The Information Management and Strategic Data Analysis (IDA) team is responsible for the management and development of the internal research databases. In addition, this team is also responsible for the collection and validation of data in the context of (government) reporting, funding allocation models and university rankings.
Research data management (RDM) concerns the responsible collection, processing, storage, filing and removal of both digital and physical (research) data, used during (research) activities at Hasselt University.
Qualitative research data management implies that the research data is findable, accessible, interoperable and, when possible, reusable for both humans and computer systems. This not only facilitates future research based on (a combination of) existing data sets, but it is also important to demonstrate the originality of the research data in the context of valorisation, plagiarism, etc.
If you're looking for more detailed information regarding RDM, please visit the website of Hasselt University's library.
If you want to get in touch with the RDM team, please send an e-mail to RDM@uhasselt.be
FOSTER defines Open Science as the practice of science in such a way that others can collaborate and contribute, where research data, lab notes and other research processes are freely available, under terms that enable reuse, redistribution and reproduction of the research and its underlying data and methods. In a nutshell, Open Science is transparent and accessible knowledge that is shared and developed through collaborative networks (Vicente-Sáez & Martínez-Fuentes 2018). Importantly to note is that Open Science is not different to traditional science. It just means that you carry out your research in a more transparent and collaborative way. Open Science applies to all research disciplines.
Open Science is about increased rigour, accountability, and reproducibility for research. It is based on the principles of inclusion, fairness, equity, and sharing, and ultimately seeks to change the way research is done, who is involved and how it is valued. It aims to make research more open to participation, review/refutation, improvement and (re)use for the world to benefit.
Open Science encompasses a variety of practices, usually including areas like open access to publications, open research data, open source software/tools, open workflows, citizen science, open educational resources, and alternative methods for research evaluation including open peer review (Pontika et al., 2015).
This work is licensed under a Creative Commons Attribution 4.0 International License.
Information taken from: OpenAccess.be
For all questions about Open Science, you can contact firstname.lastname@example.org
In 2007, Hasselt University signed the 'Berlin Declaration on Open Access', as did most other Flemish universities. This lays the basis for more accessibility and transparency of scientific research results. Through OpenAccess, research results are spread quickly and are freely accessible via the Internet. In this way, research and scientific achievements gain greater international visibility.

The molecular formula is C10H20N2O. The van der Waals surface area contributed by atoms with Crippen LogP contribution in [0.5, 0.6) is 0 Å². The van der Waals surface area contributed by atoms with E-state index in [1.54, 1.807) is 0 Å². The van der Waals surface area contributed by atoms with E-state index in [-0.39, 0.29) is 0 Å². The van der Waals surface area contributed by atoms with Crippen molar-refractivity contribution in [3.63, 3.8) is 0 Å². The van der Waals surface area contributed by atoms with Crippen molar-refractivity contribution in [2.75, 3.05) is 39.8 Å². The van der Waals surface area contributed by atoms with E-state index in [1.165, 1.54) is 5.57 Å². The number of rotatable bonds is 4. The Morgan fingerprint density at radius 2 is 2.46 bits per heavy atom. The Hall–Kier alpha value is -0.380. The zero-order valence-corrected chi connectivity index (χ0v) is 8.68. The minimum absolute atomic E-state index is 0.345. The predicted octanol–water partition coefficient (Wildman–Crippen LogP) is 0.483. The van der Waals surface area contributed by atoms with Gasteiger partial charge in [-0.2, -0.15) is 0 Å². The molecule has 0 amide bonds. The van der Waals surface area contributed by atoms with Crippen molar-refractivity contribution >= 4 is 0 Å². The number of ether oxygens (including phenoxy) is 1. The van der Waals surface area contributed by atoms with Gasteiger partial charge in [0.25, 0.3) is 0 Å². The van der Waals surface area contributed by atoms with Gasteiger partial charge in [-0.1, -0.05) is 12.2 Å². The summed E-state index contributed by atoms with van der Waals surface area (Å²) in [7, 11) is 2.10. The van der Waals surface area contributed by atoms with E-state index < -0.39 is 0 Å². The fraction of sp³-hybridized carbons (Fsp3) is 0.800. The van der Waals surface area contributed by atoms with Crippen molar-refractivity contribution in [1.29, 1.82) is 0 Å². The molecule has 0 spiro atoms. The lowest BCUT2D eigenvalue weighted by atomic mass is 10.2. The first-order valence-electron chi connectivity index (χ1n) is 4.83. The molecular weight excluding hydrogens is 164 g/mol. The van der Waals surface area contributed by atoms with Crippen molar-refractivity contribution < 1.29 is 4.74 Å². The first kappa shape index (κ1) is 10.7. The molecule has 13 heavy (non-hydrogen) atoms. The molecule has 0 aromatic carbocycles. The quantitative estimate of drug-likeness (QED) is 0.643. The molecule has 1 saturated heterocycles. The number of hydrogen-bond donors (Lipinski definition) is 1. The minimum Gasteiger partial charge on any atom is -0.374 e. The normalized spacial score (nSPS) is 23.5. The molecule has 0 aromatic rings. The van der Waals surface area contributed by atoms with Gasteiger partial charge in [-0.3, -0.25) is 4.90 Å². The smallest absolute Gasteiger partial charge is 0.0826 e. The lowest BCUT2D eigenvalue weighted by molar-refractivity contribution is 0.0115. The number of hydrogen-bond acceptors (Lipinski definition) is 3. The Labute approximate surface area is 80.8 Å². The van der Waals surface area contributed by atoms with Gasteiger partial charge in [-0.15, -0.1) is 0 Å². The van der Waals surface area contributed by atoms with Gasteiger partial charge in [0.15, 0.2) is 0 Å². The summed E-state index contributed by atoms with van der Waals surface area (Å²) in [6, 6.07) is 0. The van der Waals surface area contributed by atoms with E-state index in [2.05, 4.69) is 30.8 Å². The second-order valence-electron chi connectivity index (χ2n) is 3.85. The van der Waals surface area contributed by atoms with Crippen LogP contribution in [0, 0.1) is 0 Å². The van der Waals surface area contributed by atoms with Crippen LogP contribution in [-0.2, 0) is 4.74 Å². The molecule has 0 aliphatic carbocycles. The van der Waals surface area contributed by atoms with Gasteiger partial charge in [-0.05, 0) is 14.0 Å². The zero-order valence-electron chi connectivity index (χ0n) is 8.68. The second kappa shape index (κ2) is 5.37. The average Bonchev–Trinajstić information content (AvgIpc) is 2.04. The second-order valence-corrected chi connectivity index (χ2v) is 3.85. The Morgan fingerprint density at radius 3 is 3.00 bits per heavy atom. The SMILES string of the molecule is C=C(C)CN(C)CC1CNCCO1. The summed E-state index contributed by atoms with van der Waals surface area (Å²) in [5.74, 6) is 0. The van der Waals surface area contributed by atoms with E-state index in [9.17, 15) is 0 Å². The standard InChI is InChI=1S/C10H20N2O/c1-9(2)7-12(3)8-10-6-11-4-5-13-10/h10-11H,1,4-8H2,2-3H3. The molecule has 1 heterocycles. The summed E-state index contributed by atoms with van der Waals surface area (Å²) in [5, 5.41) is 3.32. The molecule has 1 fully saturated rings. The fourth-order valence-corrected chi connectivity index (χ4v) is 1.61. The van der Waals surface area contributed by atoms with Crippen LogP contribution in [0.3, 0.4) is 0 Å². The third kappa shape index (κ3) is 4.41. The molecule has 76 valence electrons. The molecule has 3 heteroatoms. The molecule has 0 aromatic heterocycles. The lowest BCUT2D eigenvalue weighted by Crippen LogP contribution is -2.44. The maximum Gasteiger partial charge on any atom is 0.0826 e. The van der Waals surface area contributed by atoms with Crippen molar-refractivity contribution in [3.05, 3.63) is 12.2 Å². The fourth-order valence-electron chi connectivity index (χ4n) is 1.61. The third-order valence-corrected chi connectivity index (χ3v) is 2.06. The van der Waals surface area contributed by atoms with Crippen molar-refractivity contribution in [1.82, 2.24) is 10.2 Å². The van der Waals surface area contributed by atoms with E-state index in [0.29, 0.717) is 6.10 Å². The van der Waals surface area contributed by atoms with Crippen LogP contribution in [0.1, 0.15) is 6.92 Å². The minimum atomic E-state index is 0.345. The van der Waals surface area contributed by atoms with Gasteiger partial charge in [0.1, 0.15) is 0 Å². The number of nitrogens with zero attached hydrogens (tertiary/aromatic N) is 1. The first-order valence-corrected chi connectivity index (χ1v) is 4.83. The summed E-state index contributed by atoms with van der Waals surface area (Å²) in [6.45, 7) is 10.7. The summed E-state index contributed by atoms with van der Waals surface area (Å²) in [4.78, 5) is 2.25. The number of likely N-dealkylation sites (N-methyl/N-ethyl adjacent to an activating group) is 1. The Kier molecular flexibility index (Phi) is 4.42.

Pursuant to the Berlin Declaration, Hasselt University decided to implement an open access policy as of the 1st of October 2016 based on the 'green road', whereby an institution’s own publication output is managed in a repository. Hasselt University promotes its own open access database, Document Server@UHasselt, for this purpose. The Board of Governors approved this open access policy on April 12, 2016. More information can be found on the library website.
Open access is free online access to scientific information. Open access ensures greater visibility and availability of own publications, with a positive impact on the number of citations. Some financiers require publications to be offered in open access.
Find out more about open access at the website of the university library.
Hasselt University shares an open access vision based on the 'green road' - the management of its own publication output in a repository. For this purpose, the Hasselt University institutional open access database, Documentserver@UHasselt, is being promoted. The Board of Directors approved this open access policy on 12 April 2016. It entered into use on 1 October 2016.
Please click here to read more about the open access policy of Hasselt University.
Each Hasselt University author commits himself/herself to upload the original version of his/her peer-reviewed journal articles and proceedings papers in the DocumentServer@UHasselt. Submission is strongly encouraged for other publications as well. The University Library ensures maximum support.
Follow this link and find out what we expect from you as an Hasselt University affiliated author..
What is the difference between the 'green road' and the 'golden road'? What is the opinion of the Hasselt University on the 'golden road'? How do you know whether your publication can be made accessible in open access? There are more and more open access journals, how do you know which are the good ones? etc.